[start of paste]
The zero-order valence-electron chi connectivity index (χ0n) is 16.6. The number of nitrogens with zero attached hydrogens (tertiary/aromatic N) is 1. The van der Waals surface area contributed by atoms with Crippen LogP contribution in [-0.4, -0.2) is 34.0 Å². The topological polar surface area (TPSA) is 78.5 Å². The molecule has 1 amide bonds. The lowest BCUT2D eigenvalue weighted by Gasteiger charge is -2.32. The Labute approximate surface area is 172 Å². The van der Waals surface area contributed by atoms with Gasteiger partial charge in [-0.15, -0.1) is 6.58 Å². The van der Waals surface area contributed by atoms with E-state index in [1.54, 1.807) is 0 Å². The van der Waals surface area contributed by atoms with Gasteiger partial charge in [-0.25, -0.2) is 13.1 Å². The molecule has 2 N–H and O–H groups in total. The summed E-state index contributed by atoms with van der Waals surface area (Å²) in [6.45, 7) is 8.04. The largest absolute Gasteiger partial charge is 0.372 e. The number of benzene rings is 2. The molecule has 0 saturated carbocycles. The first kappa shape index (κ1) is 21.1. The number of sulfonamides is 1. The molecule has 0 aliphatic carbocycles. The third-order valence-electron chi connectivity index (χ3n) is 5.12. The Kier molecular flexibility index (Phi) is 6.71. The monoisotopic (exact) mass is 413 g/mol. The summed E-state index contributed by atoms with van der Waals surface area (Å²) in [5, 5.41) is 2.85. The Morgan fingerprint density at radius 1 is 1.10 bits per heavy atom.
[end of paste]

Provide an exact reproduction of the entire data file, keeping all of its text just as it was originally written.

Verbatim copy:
The zero-order valence-electron chi connectivity index (χ0n) is 16.6. The number of nitrogens with zero attached hydrogens (tertiary/aromatic N) is 1. The van der Waals surface area contributed by atoms with Crippen LogP contribution in [-0.4, -0.2) is 34.0 Å². The topological polar surface area (TPSA) is 78.5 Å². The molecule has 1 amide bonds. The lowest BCUT2D eigenvalue weighted by Gasteiger charge is -2.32. The Labute approximate surface area is 172 Å². The van der Waals surface area contributed by atoms with Gasteiger partial charge in [-0.15, -0.1) is 6.58 Å². The van der Waals surface area contributed by atoms with E-state index in [1.54, 1.807) is 0 Å². The van der Waals surface area contributed by atoms with Gasteiger partial charge in [-0.25, -0.2) is 13.1 Å². The molecule has 2 N–H and O–H groups in total. The summed E-state index contributed by atoms with van der Waals surface area (Å²) in [6.45, 7) is 8.04. The largest absolute Gasteiger partial charge is 0.372 e. The number of benzene rings is 2. The molecule has 0 saturated carbocycles. The first kappa shape index (κ1) is 21.1. The number of sulfonamides is 1. The molecule has 0 aliphatic carbocycles. The third-order valence-electron chi connectivity index (χ3n) is 5.12. The Kier molecular flexibility index (Phi) is 6.71. The monoisotopic (exact) mass is 413 g/mol. The summed E-state index contributed by atoms with van der Waals surface area (Å²) in [5, 5.41) is 2.85. The Morgan fingerprint density at radius 1 is 1.10 bits per heavy atom.